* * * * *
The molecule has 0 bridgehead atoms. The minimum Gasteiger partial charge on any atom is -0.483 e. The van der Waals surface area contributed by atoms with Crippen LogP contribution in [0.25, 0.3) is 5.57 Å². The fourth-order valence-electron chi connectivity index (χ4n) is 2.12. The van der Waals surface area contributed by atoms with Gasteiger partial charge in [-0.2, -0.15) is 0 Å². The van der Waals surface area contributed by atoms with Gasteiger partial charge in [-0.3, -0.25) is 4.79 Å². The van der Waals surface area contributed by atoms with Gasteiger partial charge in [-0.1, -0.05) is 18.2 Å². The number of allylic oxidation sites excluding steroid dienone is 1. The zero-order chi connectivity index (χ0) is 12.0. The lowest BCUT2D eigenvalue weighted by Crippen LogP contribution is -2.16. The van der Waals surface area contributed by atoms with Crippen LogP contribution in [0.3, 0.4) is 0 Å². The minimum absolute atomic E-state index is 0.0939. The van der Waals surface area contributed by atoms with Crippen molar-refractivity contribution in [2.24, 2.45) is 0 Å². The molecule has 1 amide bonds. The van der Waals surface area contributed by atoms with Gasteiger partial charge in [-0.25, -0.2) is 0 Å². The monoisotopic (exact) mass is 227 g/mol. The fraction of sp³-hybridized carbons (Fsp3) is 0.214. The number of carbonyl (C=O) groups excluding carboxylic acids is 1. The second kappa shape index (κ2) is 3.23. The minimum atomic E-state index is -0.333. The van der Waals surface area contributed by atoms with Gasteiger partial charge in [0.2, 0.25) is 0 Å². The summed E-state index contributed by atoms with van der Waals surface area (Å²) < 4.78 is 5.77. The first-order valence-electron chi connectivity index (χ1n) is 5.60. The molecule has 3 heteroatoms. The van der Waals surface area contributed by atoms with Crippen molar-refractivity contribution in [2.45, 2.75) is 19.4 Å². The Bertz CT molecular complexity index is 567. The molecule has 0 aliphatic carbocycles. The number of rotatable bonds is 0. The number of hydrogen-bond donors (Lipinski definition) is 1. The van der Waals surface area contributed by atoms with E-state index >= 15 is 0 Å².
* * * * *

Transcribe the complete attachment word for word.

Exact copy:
The molecule has 0 bridgehead atoms. The minimum Gasteiger partial charge on any atom is -0.483 e. The van der Waals surface area contributed by atoms with Crippen LogP contribution in [0.25, 0.3) is 5.57 Å². The fourth-order valence-electron chi connectivity index (χ4n) is 2.12. The van der Waals surface area contributed by atoms with Gasteiger partial charge in [-0.2, -0.15) is 0 Å². The van der Waals surface area contributed by atoms with Gasteiger partial charge in [-0.3, -0.25) is 4.79 Å². The van der Waals surface area contributed by atoms with Gasteiger partial charge in [-0.1, -0.05) is 18.2 Å². The number of allylic oxidation sites excluding steroid dienone is 1. The zero-order chi connectivity index (χ0) is 12.0. The lowest BCUT2D eigenvalue weighted by Crippen LogP contribution is -2.16. The van der Waals surface area contributed by atoms with Crippen LogP contribution in [0.3, 0.4) is 0 Å². The minimum absolute atomic E-state index is 0.0939. The van der Waals surface area contributed by atoms with Crippen molar-refractivity contribution in [2.24, 2.45) is 0 Å². The molecule has 1 amide bonds. The van der Waals surface area contributed by atoms with Gasteiger partial charge in [-0.25, -0.2) is 0 Å². The monoisotopic (exact) mass is 227 g/mol. The fraction of sp³-hybridized carbons (Fsp3) is 0.214. The number of carbonyl (C=O) groups excluding carboxylic acids is 1. The second kappa shape index (κ2) is 3.23. The minimum atomic E-state index is -0.333. The van der Waals surface area contributed by atoms with Gasteiger partial charge in [0.2, 0.25) is 0 Å². The summed E-state index contributed by atoms with van der Waals surface area (Å²) < 4.78 is 5.77. The first-order valence-electron chi connectivity index (χ1n) is 5.60. The molecule has 3 heteroatoms. The van der Waals surface area contributed by atoms with Crippen molar-refractivity contribution in [2.45, 2.75) is 19.4 Å². The Bertz CT molecular complexity index is 567. The molecule has 0 aliphatic carbocycles. The number of rotatable bonds is 0. The number of hydrogen-bond donors (Lipinski definition) is 1. The van der Waals surface area contributed by atoms with E-state index >= 15 is 0 Å².